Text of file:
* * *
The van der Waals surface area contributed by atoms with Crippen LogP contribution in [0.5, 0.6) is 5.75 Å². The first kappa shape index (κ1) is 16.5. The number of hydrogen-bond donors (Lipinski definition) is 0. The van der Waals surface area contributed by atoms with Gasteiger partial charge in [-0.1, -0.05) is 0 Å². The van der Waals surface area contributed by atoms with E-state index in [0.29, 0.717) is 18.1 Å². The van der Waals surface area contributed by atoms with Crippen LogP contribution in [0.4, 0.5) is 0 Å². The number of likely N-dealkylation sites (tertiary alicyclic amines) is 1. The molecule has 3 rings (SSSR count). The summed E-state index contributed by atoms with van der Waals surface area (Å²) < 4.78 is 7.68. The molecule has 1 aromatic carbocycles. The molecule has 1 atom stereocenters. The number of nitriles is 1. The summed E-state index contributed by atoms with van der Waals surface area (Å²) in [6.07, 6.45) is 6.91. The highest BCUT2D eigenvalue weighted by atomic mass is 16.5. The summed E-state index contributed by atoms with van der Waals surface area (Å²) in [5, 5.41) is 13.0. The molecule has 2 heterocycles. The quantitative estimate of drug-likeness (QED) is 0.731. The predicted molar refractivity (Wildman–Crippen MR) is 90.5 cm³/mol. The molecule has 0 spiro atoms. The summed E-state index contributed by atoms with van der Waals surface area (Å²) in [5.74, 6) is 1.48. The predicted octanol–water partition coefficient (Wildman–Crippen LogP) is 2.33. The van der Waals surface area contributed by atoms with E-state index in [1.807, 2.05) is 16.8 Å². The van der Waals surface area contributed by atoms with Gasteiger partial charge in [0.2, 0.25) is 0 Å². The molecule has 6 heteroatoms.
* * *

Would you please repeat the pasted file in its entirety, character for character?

The van der Waals surface area contributed by atoms with Crippen LogP contribution in [0.5, 0.6) is 5.75 Å². The first kappa shape index (κ1) is 16.5. The number of hydrogen-bond donors (Lipinski definition) is 0. The van der Waals surface area contributed by atoms with Gasteiger partial charge in [-0.1, -0.05) is 0 Å². The van der Waals surface area contributed by atoms with E-state index in [0.29, 0.717) is 18.1 Å². The van der Waals surface area contributed by atoms with Crippen LogP contribution in [0.4, 0.5) is 0 Å². The number of likely N-dealkylation sites (tertiary alicyclic amines) is 1. The molecule has 3 rings (SSSR count). The summed E-state index contributed by atoms with van der Waals surface area (Å²) < 4.78 is 7.68. The molecule has 1 aromatic carbocycles. The molecule has 1 atom stereocenters. The number of nitriles is 1. The summed E-state index contributed by atoms with van der Waals surface area (Å²) in [6.07, 6.45) is 6.91. The highest BCUT2D eigenvalue weighted by atomic mass is 16.5. The summed E-state index contributed by atoms with van der Waals surface area (Å²) in [5, 5.41) is 13.0. The molecule has 2 heterocycles. The quantitative estimate of drug-likeness (QED) is 0.731. The predicted molar refractivity (Wildman–Crippen MR) is 90.5 cm³/mol. The molecule has 0 spiro atoms. The summed E-state index contributed by atoms with van der Waals surface area (Å²) in [5.74, 6) is 1.48. The predicted octanol–water partition coefficient (Wildman–Crippen LogP) is 2.33. The van der Waals surface area contributed by atoms with E-state index in [1.807, 2.05) is 16.8 Å². The van der Waals surface area contributed by atoms with Gasteiger partial charge in [0.2, 0.25) is 0 Å². The molecule has 6 heteroatoms.